Louis Family Speaks Out About University of Notre Dame Football Camp Injury to Son

It has been four years since our son, John-Vincent, was injured at the University of Notre Dame’s football camp and neglected by Director Chad Klunder & Assistant Director Jason Michelson, after repeated requests for medical assistance. We filed a lawsuit against the University because of their gross negligence regarding the facilities and supervision of the athletes, along with their false advertising about how the camp would operate and the fields the athletes would practice on.

It is unacceptable to put young athletes on a poorly maintained intramural field while the Director, Chad Klunder, and Assistant Director, Jason Michelson, watch multiple players slip and fall during drills.

It is unacceptable for Director Chad Klunder and other staff members to ignore repeated requests from a young athlete to receive medical treatment for an injury.

It is unacceptable to leave a child on a dormitory hallway floor without medical care.

It is unacceptable to ignore camp policies and state regulations about notifying a parent or guardian when there is an injury to a camp athlete.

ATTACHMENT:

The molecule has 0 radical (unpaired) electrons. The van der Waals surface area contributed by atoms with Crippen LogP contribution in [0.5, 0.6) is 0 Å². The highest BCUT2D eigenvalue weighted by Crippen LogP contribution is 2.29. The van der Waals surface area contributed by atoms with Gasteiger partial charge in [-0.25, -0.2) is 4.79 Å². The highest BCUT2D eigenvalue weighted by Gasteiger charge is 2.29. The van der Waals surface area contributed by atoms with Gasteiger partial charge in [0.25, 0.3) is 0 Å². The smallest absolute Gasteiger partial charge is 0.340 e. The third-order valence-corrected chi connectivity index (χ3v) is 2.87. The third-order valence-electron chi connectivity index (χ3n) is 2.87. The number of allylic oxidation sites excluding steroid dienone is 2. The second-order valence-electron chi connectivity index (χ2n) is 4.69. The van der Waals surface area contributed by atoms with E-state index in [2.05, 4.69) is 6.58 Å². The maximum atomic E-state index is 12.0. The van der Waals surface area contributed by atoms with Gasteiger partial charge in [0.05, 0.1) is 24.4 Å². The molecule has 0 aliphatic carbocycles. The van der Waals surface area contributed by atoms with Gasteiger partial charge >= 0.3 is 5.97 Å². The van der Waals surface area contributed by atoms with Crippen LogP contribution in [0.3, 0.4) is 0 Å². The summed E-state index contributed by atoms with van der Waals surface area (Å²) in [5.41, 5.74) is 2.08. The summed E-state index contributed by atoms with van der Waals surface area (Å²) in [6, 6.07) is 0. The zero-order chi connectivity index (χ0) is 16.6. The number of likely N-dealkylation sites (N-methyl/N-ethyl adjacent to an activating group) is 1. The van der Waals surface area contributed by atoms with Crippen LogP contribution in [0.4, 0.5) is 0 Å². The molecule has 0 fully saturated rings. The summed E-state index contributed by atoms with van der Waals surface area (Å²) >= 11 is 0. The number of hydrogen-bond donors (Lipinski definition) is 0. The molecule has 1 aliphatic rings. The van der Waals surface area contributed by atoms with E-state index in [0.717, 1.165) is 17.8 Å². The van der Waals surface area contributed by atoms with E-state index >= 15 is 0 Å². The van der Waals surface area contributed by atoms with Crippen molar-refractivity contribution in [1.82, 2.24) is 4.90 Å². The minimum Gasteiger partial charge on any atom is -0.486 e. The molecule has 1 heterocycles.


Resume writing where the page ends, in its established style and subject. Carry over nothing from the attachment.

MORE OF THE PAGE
These are all the things that Notre Dame’s Football Camp did.

The University of Notre Dame is attempting to avoid responsibility and pretend like nothing happened to John-Vincent. We want parents across the country to know what really happened and to safeguard their children against unsupervised, unregulated or non-accredited camps.

John-Vincent excelled on and off the field. He was a skilled football player in Maryland and New Jersey. He earned a reputation for being a leader on and off the field. He was going to be named Captain of the Blair Academy football team until his injury changed everything in his life. He chose to attend the University of Notre Dame’s Football camp to hone his skills after attending Boston College’s football camp earlier in the summer.

The facts of the case are very clear. John-Vincent tore his Posterior Cruciate Ligament (PCL) during a drill on an uneven part of the University of Notre Dame’s intramural field, which was under construction during the camp. After being injured, he was repeatedly denied medical care. When he asked for a trainer to look at his knee, he was told they were “too busy-you need to come back to the practice field later in the day.” As his injury progressed, he was not offered any assistance, eventually being left on a dormitory hallway floor.

We did not send our son off to camp to have staff ignore him in a time of crisis, which Notre Dame’s staff did repeatedly.

The injury itself is NOT a common football injury. Less than 2% of football players ever sustain this type of injury.

My son slipped during a drill when making a cut on the poorly maintained intramural field, falling with all of his weight on his right knee, resulting in injury to his PCL. This injury is called a “dashboard injury” due to it happening mostly in car accidents.